Marine-bound Marcus and Racing in the Kitchen

I'm in the market for a new late-night advisor. That job has been vacated for the next couple of months, while my little brother is in the Marines at Camp Pendleton.
Lately we have grown a lot closer than ever before. Our weekend trips for icecream or shopping trips are definitely important to me right now. 
I'm going to miss him a lot. Especially at night when I need a hug or a good talking to. It kind of hit me a few days ago. I had a bad night and he wasn't home. I got up and went downstairs and it hit me in the gut. He's gone for a few months. This step is huge on his push for adulthood. It's weird to think how much has changed since we were kids.
He probably doesn't remember much about our childhood. I admit readily that I abused him; it’s the older sister’s job to do so. We argued countless times but it was friendly more than anything, it was our way of talking. Nobody understood and my parents even punished us for it.  I remember the very early years, listening to records in our matching red wooden chairs and fishing hats. My favorite memory focuses on our racing days in the kitchen:
Removing the mud-covered shoes; Mark and I exchange serious looks. The chance to prove who was better had arrived. My little brother was two years younger than me; he was smaller, thinner, and faster, but clumsy. Unfortunately, I was also clumsy but my advantages were my long legs and arms, natural for this sport.
The timing was perfect, no one was around. Dad was at work; slaving away with papers and pens while Mom sat immersed in the television within her room, swinging her iron across the wrinkled fabric while Oprah gives ridiculous pep talks.
We glance around uneasily, trying to push our fears of falling or ripping our head open on the table beneath the visual spectrum. I slapped the bottoms of my almost freshly white socks impatiently. It was my secret to winning: hole-less cotton socks, with strands of cotton just begging to wear.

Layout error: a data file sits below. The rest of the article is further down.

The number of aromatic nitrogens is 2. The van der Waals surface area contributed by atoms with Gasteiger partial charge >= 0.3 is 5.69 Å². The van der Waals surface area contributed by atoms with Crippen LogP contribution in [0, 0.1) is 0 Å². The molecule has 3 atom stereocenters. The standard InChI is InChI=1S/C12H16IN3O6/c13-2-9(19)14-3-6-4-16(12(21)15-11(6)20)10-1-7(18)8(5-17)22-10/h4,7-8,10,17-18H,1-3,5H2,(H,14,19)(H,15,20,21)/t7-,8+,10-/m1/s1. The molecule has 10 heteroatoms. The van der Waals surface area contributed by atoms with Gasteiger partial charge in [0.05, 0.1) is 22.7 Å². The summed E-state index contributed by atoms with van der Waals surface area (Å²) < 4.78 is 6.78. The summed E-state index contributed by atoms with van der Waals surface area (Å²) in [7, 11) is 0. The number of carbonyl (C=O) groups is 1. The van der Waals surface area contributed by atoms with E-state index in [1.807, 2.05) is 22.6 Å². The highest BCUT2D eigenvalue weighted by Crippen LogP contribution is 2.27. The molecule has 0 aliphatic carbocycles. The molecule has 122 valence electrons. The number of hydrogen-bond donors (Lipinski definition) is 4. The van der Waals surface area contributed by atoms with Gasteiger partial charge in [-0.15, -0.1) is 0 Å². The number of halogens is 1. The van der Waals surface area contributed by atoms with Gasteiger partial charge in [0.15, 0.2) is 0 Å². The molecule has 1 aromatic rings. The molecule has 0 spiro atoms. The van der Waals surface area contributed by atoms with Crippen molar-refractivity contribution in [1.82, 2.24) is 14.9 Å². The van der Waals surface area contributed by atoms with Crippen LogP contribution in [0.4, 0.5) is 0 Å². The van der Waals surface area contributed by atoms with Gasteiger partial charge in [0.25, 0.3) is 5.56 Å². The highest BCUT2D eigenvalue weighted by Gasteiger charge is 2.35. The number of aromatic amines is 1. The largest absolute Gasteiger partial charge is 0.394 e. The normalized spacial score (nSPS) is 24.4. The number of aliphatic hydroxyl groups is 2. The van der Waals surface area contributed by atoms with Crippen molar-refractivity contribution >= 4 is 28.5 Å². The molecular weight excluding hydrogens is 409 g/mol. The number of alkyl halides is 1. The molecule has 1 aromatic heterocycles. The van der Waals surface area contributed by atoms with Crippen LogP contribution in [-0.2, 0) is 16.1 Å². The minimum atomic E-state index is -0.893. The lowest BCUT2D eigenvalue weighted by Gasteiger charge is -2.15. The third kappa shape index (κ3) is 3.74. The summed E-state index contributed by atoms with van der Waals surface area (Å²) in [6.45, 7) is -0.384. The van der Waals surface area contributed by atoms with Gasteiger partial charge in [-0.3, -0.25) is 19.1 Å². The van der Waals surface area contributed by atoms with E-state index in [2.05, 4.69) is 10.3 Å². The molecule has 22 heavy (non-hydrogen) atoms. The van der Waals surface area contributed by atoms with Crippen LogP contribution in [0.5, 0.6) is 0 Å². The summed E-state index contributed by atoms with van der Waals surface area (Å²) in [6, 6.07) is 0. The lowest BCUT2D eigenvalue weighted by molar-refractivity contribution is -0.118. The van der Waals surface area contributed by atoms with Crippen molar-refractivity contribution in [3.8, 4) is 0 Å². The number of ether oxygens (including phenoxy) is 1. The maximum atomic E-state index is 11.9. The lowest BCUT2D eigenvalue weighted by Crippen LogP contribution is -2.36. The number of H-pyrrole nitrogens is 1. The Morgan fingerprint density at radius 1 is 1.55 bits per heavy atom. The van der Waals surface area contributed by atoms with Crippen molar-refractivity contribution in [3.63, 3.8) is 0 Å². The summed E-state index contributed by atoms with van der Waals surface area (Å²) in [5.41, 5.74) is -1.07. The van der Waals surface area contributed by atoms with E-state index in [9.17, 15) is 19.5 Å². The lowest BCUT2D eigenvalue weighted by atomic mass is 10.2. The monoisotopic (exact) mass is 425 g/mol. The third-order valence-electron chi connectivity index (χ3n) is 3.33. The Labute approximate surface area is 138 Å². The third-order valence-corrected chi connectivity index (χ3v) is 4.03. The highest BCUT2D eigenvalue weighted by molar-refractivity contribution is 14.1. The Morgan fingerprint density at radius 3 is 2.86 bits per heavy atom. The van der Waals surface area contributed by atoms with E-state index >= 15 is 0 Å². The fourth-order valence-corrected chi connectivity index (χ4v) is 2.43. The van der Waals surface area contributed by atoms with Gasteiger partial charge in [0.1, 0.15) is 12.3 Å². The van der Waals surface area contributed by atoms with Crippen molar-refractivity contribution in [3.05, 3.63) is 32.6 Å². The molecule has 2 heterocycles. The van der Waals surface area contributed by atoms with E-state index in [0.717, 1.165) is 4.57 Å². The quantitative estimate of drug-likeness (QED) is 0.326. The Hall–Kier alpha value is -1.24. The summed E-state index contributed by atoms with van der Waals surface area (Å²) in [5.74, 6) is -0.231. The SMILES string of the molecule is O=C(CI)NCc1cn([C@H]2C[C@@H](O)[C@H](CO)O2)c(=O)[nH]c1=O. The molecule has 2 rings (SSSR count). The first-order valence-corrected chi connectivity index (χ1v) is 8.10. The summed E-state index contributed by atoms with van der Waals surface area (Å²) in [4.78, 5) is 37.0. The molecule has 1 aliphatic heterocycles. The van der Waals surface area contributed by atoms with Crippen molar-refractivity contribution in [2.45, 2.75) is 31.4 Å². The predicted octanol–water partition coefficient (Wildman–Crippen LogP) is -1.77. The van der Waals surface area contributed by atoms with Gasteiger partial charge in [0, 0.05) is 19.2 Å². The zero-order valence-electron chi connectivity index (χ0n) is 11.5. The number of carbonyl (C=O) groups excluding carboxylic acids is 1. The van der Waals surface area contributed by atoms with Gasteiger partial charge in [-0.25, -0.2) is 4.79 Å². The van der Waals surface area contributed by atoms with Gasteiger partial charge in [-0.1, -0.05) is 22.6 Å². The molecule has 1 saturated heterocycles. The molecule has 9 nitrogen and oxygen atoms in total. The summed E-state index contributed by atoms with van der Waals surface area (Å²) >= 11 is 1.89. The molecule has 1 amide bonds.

I jump to my feet and the race immediately begins.
The announcer in my head shouts in his deep excited yell, “THEY’RE OFF!”
Careful not to lift my socks from the smooth plastic floor, I gracefully push off, quickly gaining speed. My feet move rhythmically in match to the opposing arms. The weak muscles I possessed in the nine years I’d been alive, flexed and moved in strength.
I glance to my younger brother racing along beside me. He was completely calm, void of emotion except for his tongue flipped over his top lip in concentration. Striding smoothly he overtook me, without even a look towards his foe.
I suddenly noticed the invisible ribbon tape at the end of the linoleum-slipping race: the fridge. My arm swung up with a mind it’s own, determined to touch finger to the cool, textured surface.
This would hurt if I didn’t stop soon. I stopped my stride but my socks were smooth and did not grip the floor. My desire to stop was fulfilled as I crashed disgracefully into the yellowed refrigerator.
The slow crash was not painful but it was soft like the fruit that like sat within it because of the slow speed of the sock skate.
I remember my brother and opponent. On the sunny yellow floor he lay in a ball, laughing hysterically and shouting between fits of laughter, “I beat you!”
He continued to shake, his dark hair falling across his forehead in waves like a curtain. Before my announcer could finish his monologue, I shoved the voice back into the dark depths of my mind’s eye. My brother was no better than I.
I'm going to miss his awkward hugs, wrapping my arms around his skinny waist, so tightly that they might go around twice. He would drape his arms lazily around my shoulders, a feat that couldn't have been accomplished when he was younger and smaller. But now he is bigger and older and I need to let him go I guess. I can't depend on him forever.
Like I said, late nights are going to be rough. I am taking applications for the "late night advisor" position that begins after midnight, typically only a few days a week with minimal duties that include: listening, talking, and hugs.

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